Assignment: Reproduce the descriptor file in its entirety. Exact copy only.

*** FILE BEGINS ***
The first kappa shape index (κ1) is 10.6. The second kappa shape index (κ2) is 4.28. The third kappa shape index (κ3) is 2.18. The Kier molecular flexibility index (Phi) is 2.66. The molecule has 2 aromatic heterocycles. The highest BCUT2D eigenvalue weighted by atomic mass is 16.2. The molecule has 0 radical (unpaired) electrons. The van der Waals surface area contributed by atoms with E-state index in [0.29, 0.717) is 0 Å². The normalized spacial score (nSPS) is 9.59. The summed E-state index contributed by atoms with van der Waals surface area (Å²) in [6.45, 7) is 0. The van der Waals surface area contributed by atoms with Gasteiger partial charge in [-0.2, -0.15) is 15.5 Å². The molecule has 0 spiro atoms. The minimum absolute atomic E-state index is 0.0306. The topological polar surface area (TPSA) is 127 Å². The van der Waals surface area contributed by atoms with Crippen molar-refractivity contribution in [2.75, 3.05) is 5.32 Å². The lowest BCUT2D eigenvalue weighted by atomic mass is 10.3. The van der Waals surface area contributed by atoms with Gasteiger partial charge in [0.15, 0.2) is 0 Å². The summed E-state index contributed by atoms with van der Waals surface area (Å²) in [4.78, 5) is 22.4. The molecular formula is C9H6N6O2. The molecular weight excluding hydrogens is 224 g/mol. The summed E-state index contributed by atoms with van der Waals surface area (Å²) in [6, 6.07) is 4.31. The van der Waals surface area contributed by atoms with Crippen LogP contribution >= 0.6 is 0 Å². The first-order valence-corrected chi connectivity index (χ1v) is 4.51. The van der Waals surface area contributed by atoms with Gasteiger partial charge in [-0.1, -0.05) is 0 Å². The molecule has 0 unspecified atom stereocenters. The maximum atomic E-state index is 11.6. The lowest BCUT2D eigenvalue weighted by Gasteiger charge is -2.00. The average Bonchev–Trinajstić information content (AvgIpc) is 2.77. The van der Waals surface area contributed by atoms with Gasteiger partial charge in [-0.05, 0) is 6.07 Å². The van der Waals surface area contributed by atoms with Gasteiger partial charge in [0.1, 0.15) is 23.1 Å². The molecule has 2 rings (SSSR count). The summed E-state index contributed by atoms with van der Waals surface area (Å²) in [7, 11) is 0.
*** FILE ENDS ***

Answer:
The first kappa shape index (κ1) is 10.6. The second kappa shape index (κ2) is 4.28. The third kappa shape index (κ3) is 2.18. The Kier molecular flexibility index (Phi) is 2.66. The molecule has 2 aromatic heterocycles. The highest BCUT2D eigenvalue weighted by atomic mass is 16.2. The molecule has 0 radical (unpaired) electrons. The van der Waals surface area contributed by atoms with E-state index in [0.29, 0.717) is 0 Å². The normalized spacial score (nSPS) is 9.59. The summed E-state index contributed by atoms with van der Waals surface area (Å²) in [6.45, 7) is 0. The van der Waals surface area contributed by atoms with Gasteiger partial charge in [-0.2, -0.15) is 15.5 Å². The molecule has 0 spiro atoms. The minimum absolute atomic E-state index is 0.0306. The topological polar surface area (TPSA) is 127 Å². The van der Waals surface area contributed by atoms with Crippen molar-refractivity contribution in [2.75, 3.05) is 5.32 Å². The lowest BCUT2D eigenvalue weighted by atomic mass is 10.3. The van der Waals surface area contributed by atoms with Gasteiger partial charge in [0.15, 0.2) is 0 Å². The summed E-state index contributed by atoms with van der Waals surface area (Å²) in [4.78, 5) is 22.4. The molecular formula is C9H6N6O2. The molecular weight excluding hydrogens is 224 g/mol. The summed E-state index contributed by atoms with van der Waals surface area (Å²) in [6, 6.07) is 4.31. The van der Waals surface area contributed by atoms with Crippen LogP contribution >= 0.6 is 0 Å². The first-order valence-corrected chi connectivity index (χ1v) is 4.51. The van der Waals surface area contributed by atoms with Gasteiger partial charge in [-0.1, -0.05) is 0 Å². The molecule has 0 unspecified atom stereocenters. The maximum atomic E-state index is 11.6. The lowest BCUT2D eigenvalue weighted by Gasteiger charge is -2.00. The average Bonchev–Trinajstić information content (AvgIpc) is 2.77. The van der Waals surface area contributed by atoms with Gasteiger partial charge in [-0.05, 0) is 6.07 Å². The van der Waals surface area contributed by atoms with Gasteiger partial charge in [0.1, 0.15) is 23.1 Å². The molecule has 2 rings (SSSR count). The summed E-state index contributed by atoms with van der Waals surface area (Å²) in [7, 11) is 0.